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Thursday, 2 August, 2001, 09:57 GMT 10:57 UK
Arab-Israeli concert for peace
Daniel Barenboim
Barenboim hopes the event will be an annual institution
Tight security accompanied a concert by an orchestra made up of young Palestinian and Jewish musicians in Chicago on Tuesday.

Reflecting heightened political tension in the Middle East, photographs of the entire group were prohibited as some members were participating without official sanction.

The first day we played together, you wouldn't believe it, it was like fragments that are messed up everywhere

Claude Chalhoub, concert master

The concert took place at the end of a three-week programme, organised by the conductor and pianist Daniel Barenboim, with the aim of building understanding through music.

"You feel the pain that these kids feel and then you think, 'My God, it's better not to talk about it'," said Barenboim.

"And then the next day, it is as if the music washes that all away."


The musicians were aged 15 to 25 and from Israel, Lebanon, Jordan and Egypt.

One of the musicians involved agreed that there was an element of discord at the outset.

"The first day we played together, you wouldn't believe it, it was like fragments that are messed up everywhere." said Claude Chalhoub, a violinist from Beirut, who was the 73-member orchestra's concertmaster.

Mozart: His Concerto for Three Pianos led the concert
During rehearsals the problems were remedied and despite security measures, which included a ban on bags and umbrellas in the concert hall, a packed house attended the concert at Chicago's Orchestra Hall.

Given the backgrounds of the musicians involved, politics inevitably had a place during the three-week event.

The violence which has erupted in Israel in the past year marred this year's event according to Saleem Abboud-Ashkar.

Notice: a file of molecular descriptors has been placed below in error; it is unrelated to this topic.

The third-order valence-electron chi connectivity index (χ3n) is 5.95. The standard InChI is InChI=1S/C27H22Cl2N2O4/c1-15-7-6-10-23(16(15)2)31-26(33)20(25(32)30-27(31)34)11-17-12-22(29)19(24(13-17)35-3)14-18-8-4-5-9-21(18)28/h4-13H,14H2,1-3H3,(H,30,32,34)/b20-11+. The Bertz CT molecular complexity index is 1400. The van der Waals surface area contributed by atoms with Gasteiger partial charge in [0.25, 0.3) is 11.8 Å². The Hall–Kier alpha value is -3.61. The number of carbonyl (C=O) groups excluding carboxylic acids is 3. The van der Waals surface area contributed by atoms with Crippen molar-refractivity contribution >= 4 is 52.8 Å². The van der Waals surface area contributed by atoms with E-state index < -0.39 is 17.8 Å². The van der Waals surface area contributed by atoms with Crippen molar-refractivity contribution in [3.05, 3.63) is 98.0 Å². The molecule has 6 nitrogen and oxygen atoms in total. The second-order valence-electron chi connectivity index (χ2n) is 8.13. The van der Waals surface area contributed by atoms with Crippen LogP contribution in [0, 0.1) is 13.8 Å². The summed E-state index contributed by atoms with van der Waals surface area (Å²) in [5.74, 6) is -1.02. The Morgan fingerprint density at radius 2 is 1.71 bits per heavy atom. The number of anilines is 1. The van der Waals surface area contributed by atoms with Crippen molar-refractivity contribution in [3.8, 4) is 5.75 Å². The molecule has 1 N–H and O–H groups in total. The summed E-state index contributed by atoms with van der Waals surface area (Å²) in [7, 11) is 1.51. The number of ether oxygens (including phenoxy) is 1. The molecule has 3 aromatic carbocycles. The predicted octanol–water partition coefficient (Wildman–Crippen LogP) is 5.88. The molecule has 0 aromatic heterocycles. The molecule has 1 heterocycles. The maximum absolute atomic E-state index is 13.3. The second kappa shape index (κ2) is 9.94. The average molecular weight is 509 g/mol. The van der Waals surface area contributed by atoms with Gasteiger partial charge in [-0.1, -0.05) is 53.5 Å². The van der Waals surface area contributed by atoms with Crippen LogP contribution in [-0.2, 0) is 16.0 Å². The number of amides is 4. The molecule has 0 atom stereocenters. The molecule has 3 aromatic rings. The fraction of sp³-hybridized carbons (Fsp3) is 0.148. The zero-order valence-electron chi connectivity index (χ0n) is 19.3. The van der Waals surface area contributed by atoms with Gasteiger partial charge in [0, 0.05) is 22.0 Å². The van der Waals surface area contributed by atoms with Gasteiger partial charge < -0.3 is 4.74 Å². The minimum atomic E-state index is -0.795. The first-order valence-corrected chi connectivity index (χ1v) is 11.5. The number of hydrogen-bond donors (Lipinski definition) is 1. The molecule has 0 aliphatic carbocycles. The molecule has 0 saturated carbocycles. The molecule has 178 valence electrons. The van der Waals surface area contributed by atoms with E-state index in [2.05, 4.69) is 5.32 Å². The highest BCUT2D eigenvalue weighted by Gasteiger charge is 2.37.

"Sometimes I think I am optimistic only because there is no other option," said the 24-year-old Palestinian-Israeli pianist.


Abboud-Ashkar led the concert performing alongside Shai Wosner, a 25-year-old Jewish pianist and Barenboim.

The trio played Mozart's Concert for Three Pianos, which they said was about music and not political symbolism.

Wagner: Notorious anti-Semite and Hitler's favourite composer
But audience members felt there was a political significance to the event.

"It gives hope for the future that people can see beyond a gun," said Jacie Hachem, a 28-year-old Chicagoan and native of Lebanon.

"It helps us to see that there are other ways to solve problems."

This was the third time Barenboim has organised what he calls the West-Eastern Divan Workshop, so named because of German writer Goethe's imaginary dialogue with the 14th century Persian poet Hafiz.

This was the first to be held in the US, the others took place in Germany.

Barenboim, who is Jewish and was brought up in Israel, made headlines recently for his decision to conduct a Wagner opera in Jerusalem.

Wagner is known to have been anti-Semitic and was Hitler's favourite composer.

His music, though not banned in Israel, is hardly ever played and Barenboim's proposed concert met with vociferous protest.

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